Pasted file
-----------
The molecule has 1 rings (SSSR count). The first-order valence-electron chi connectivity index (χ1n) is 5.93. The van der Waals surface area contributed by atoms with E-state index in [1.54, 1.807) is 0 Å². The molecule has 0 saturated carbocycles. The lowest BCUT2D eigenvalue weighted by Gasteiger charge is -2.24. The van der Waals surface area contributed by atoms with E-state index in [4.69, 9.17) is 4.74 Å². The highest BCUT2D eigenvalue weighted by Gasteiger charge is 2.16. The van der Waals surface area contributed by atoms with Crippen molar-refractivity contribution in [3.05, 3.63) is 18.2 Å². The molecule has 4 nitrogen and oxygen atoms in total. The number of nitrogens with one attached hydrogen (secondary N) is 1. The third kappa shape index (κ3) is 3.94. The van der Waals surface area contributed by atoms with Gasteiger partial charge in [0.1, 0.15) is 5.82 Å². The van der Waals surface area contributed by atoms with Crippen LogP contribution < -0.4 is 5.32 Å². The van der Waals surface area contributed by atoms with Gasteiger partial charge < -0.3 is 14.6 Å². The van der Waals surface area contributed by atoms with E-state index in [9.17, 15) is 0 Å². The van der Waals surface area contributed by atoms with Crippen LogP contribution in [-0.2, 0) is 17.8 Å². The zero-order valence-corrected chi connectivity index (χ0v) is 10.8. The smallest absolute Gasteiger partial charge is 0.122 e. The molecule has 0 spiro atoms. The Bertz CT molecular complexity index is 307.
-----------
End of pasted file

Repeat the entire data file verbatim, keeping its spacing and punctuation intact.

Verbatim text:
The molecule has 1 rings (SSSR count). The first-order valence-electron chi connectivity index (χ1n) is 5.93. The van der Waals surface area contributed by atoms with E-state index in [1.54, 1.807) is 0 Å². The molecule has 0 saturated carbocycles. The lowest BCUT2D eigenvalue weighted by Gasteiger charge is -2.24. The van der Waals surface area contributed by atoms with E-state index in [4.69, 9.17) is 4.74 Å². The highest BCUT2D eigenvalue weighted by Gasteiger charge is 2.16. The van der Waals surface area contributed by atoms with Crippen molar-refractivity contribution in [3.05, 3.63) is 18.2 Å². The molecule has 4 nitrogen and oxygen atoms in total. The number of nitrogens with one attached hydrogen (secondary N) is 1. The third kappa shape index (κ3) is 3.94. The van der Waals surface area contributed by atoms with Gasteiger partial charge in [0.1, 0.15) is 5.82 Å². The van der Waals surface area contributed by atoms with Crippen LogP contribution < -0.4 is 5.32 Å². The van der Waals surface area contributed by atoms with Gasteiger partial charge < -0.3 is 14.6 Å². The van der Waals surface area contributed by atoms with E-state index in [9.17, 15) is 0 Å². The van der Waals surface area contributed by atoms with Crippen LogP contribution in [-0.2, 0) is 17.8 Å². The zero-order valence-corrected chi connectivity index (χ0v) is 10.8. The smallest absolute Gasteiger partial charge is 0.122 e. The molecule has 0 spiro atoms. The Bertz CT molecular complexity index is 307.